Our Other Fashion Bibles: The Indie Magazines We Love
There are fashion magazines, and then there are indie fashion magazines. The difference is simple: creativity without boundaries. Free to fill their pages with artsy editorials and envelope-pushing spreads, independent glossies serve as pure inspiration. Click through now to see our favorites—and be sure to let us know which ones you like best! Who says print is dead?
CR Fashion Book ($20, published biannually)
If Carine Roitfeld’s departure from Paris Vogue caused you to shed some tears, dry your eyes, because CR Fashion Book might be even better. This bi-annual magazine focuses on showcasing rising talent—you’ll remember Kate Upton was its first cover girl—through fanciful fashion stories. Issues center around themes, such as birth and hope, which in turn are featured in each spread. For its third issue, available on newsstands now, Roitfeld shocked everyone by putting a pregnant Kim Kardashian on the cover.
Love ($18, published biannually)
Helmed by British stylist-turned-creative force Katie Grand, Love is the perfect concoction of fashion and fantasy. Visually arresting covers and editorials feature of-the-moment faces like Georgia May Jagger and Elle Fanning. Simply stated: it’s for the girl who loves to play dress up.
V Magazine ($9, published biannually)
By fashion insiders, for insiders, this offshoot of the limited-edition book publisher Visionaire is one of the biggest risktakers of the group. Provocative editorials, featuring big-name celebrities such as Lady Gaga, Beyonce, and Cameron Diaz, are a constant every quarter. And as if you needed another reason to love this mag, funny man-about-town Derek Blasberg is a regular contributor.
I-D ($13, published bi-monthly)
Fun fact: there’s a wink on every I-D cover. Fun fact number two: Kate Moss has been the mag’s cover girl 13 times. Focused on youth culture, the magazine is a testament to what’s happening in the fashion world right now, and is known for scouting new talent on the streets of London as well as innovative photography and styling. Snag the magazine's The Street Issue, featuring the lovely Selena Gomez, now!
Interview ($9, published monthly)
Founded in 1969 by Andy Warhol, the mag gets its nickname, “The Crystal Ball of Pop,” from its series of intimate conversations with some of the biggest names. You’ll find candid interviews between everyone from Alexander Wang and Diane von Furstenberg to Lena Dunham and Claire Danes. If you’re a fashion-loving gal with your finger on the pulse of pop culture—which movies you should see this month, the new album you need to download, and the up-and-comer everyone is buzzing about—then Interview is for you.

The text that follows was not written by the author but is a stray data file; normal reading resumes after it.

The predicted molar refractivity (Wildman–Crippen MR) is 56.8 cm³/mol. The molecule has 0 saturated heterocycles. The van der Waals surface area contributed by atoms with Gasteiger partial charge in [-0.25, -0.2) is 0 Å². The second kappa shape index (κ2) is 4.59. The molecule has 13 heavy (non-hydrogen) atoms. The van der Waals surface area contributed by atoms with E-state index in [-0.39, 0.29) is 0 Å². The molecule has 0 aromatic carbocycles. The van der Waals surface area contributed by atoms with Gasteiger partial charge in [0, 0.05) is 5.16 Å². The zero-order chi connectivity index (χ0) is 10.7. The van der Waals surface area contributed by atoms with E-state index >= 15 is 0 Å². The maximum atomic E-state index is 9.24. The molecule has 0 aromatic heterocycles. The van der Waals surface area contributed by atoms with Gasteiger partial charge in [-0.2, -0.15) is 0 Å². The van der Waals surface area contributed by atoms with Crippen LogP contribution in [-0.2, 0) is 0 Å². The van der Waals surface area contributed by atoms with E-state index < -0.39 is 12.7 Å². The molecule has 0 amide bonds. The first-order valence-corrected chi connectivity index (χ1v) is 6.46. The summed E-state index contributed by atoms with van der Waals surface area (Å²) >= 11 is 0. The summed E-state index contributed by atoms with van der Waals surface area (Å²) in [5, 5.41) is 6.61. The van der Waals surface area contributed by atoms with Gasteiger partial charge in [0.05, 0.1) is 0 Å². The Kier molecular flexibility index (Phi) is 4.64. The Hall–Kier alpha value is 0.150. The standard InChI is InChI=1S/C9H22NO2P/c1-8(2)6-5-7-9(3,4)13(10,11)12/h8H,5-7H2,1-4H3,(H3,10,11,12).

Dazed and Confused ($10, published monthly)
Straight out of London, Dazed and Confused—not to be confused with the equally amazing 1993 film—is the first-born in Jefferson Hack’s empire, which includes other notable indie titles, such as AnOther, AnOther Man, and Nowness.com. Not just for the fashion obsessed, the magazine covers all things culture-related, from the coolest new reads and tech news to buzz-worthy indie darlings, like cover girl Elizabeth Olsen, and is one of the few indie magazines published monthly.
Purple Fashion ($50, published biannually)
Imagine you gave free reign to some of the world’s most influential photographers, stylists, and artists to do whatever they want—complete freedom of expression. That’s Purple Fashion. Sure, it’s an investment at $50, but with incredible spreads from fashion heavyweights like Terry Richardson and Mario Sorrenti, consider this a coffee table essential.
AnOther ($15, published biannually)
Think of this magazine as the grown-up glossy sibling to Dazed & Confused. Another Jefferson Hack production, this cult favorite offers its readers cinematic fashion features and stories with an intellectual bent.
Numero ($14, published monthly)
No need to get lost in translation, all you need to know is this: the gorgeous glossy is pure fashion eye candy with a true French perspective.
Pop ($19, published biannually)
Full disclosure: this magazine is not for the fashion faint at heart. Leaning towards the more avant-garde, Pop embraces an experimental approach to fashion editorials—think: less pretty and more gritty, printed on thick, glossy paper stock. That being said, with three uber-talented Fashion Directors on the masthead, including Stevie Dance formerly of Russh and Sara Moonves formerly of T, the magazine delivers impeccable style in spades.